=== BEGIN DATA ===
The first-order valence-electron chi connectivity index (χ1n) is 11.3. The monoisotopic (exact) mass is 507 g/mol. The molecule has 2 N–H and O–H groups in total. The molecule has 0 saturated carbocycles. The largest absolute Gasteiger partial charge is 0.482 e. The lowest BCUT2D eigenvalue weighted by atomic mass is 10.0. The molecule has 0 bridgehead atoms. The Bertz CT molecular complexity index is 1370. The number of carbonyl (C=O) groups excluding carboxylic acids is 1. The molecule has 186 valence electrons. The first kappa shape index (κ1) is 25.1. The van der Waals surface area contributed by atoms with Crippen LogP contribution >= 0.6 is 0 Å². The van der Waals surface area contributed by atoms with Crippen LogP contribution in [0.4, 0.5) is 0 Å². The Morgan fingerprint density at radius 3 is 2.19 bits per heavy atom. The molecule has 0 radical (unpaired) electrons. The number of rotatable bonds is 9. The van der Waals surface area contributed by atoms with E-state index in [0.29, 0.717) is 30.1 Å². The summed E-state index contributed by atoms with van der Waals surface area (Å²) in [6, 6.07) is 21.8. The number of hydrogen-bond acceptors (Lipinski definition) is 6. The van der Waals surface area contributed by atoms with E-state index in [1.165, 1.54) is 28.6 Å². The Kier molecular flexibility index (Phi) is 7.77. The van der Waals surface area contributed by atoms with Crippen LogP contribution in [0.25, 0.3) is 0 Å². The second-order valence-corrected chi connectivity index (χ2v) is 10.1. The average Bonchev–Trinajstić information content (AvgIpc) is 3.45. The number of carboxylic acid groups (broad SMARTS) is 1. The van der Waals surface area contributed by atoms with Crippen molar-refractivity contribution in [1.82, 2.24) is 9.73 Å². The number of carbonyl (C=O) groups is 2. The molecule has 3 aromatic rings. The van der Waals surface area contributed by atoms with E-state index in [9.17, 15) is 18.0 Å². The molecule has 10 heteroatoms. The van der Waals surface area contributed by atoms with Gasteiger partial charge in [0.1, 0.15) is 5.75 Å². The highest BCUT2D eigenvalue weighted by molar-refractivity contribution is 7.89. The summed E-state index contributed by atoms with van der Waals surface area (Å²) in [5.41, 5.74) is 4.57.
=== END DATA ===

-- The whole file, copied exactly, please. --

The first-order valence-electron chi connectivity index (χ1n) is 11.3. The monoisotopic (exact) mass is 507 g/mol. The molecule has 2 N–H and O–H groups in total. The molecule has 0 saturated carbocycles. The largest absolute Gasteiger partial charge is 0.482 e. The lowest BCUT2D eigenvalue weighted by atomic mass is 10.0. The molecule has 0 bridgehead atoms. The Bertz CT molecular complexity index is 1370. The number of carbonyl (C=O) groups excluding carboxylic acids is 1. The molecule has 186 valence electrons. The first kappa shape index (κ1) is 25.1. The van der Waals surface area contributed by atoms with Crippen LogP contribution >= 0.6 is 0 Å². The van der Waals surface area contributed by atoms with Crippen LogP contribution in [0.4, 0.5) is 0 Å². The Morgan fingerprint density at radius 3 is 2.19 bits per heavy atom. The molecule has 0 radical (unpaired) electrons. The number of rotatable bonds is 9. The van der Waals surface area contributed by atoms with E-state index in [0.29, 0.717) is 30.1 Å². The summed E-state index contributed by atoms with van der Waals surface area (Å²) in [6, 6.07) is 21.8. The number of hydrogen-bond acceptors (Lipinski definition) is 6. The van der Waals surface area contributed by atoms with E-state index in [1.165, 1.54) is 28.6 Å². The Kier molecular flexibility index (Phi) is 7.77. The van der Waals surface area contributed by atoms with Crippen LogP contribution in [0.25, 0.3) is 0 Å². The second-order valence-corrected chi connectivity index (χ2v) is 10.1. The average Bonchev–Trinajstić information content (AvgIpc) is 3.45. The number of carboxylic acid groups (broad SMARTS) is 1. The van der Waals surface area contributed by atoms with Crippen molar-refractivity contribution in [1.82, 2.24) is 9.73 Å². The number of carbonyl (C=O) groups is 2. The molecule has 3 aromatic rings. The van der Waals surface area contributed by atoms with E-state index in [9.17, 15) is 18.0 Å². The molecule has 10 heteroatoms. The van der Waals surface area contributed by atoms with Gasteiger partial charge in [0.1, 0.15) is 5.75 Å². The highest BCUT2D eigenvalue weighted by molar-refractivity contribution is 7.89. The summed E-state index contributed by atoms with van der Waals surface area (Å²) in [5.41, 5.74) is 4.57.